Imagine you are in the depths of winter, a gloomy overcast day, patches of snow and ice on the ground. Only here in Budapest, would one, in the midst of a bitter cold winter, slip on swimmers (or the newest release of Budgy Smuggler sluggos!), and walk over the icy ground to an outdoor pool with the towel over the shoulder!
That may be the last thing any sane person wants to do, you think to yourself. But this is Budapest, the City of Spas. Once you plunge into the thermal water, steam rising around you, you’ll see why the locals enjoy sitting around the edge of the pool. We were not in Budapest in the depths of winter, yet the air was a little crisp. The historic bath houses, such as Széchenyi, are among Budapest’s unique attractions. That does not however, diminish lesser known bath houses, such as Dandar.
Attending the baths is a social outing for some and a prescribed medical treatment for others. Slowly, your muscles loosen up, you relax, and your skin will become brighter and softer (I may need to spend a few hours soaking!). Soaking in Budapest’s thermal water feels decadent, and it’s addictive. The mineral-rich water will relax you and make you feel ‘renewed’.
The Széchenyi bath house is probably the ‘grande dame’ of Budapest’s thermal bath houses. This bath house is big and busy. It draws crowds of people, mostly tourists, to its waters probably more for the most magical outdoor thermal baths. This bath house is immortalized on the covers of many Budapest guidebooks and in Instagram portfolios the world over. It is a neo-Baroque bath house erected in the early 1900’s and is the largest bath complex in Europe. It is a wonderful place to soak in the natural thermal waters and hosts a number of sauna and steam room options.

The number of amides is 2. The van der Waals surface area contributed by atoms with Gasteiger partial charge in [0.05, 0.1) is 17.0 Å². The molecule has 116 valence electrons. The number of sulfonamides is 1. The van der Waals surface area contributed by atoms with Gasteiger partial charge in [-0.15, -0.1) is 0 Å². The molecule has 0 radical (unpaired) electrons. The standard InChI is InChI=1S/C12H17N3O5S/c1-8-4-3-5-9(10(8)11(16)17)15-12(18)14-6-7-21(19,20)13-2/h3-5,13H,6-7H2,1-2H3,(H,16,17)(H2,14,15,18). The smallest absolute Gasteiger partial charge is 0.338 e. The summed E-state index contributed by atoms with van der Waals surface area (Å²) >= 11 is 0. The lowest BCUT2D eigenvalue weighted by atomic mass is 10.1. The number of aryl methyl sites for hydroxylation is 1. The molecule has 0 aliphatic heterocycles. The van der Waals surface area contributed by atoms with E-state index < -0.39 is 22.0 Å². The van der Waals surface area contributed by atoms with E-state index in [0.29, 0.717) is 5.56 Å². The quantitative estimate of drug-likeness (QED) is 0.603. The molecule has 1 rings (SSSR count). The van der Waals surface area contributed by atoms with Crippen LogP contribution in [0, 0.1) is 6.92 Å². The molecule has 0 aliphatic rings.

In sharp contrast to Széchenyi, the Dandar baths are an under the radar no frills bath house, significantly cheaper and less touristic than the larger, better known bath houses. It is also located a little way out of the city area inside an art deco building, next to the Unicum Museum. This bath house probably provides the user with what would be considered a local experience as the visitors are predominantly local residents.
Like Budapest’s elegant coffee houses, poets, composers and the city’s intelligentsia of the halcyon early 1900s era would have flocked to the baths.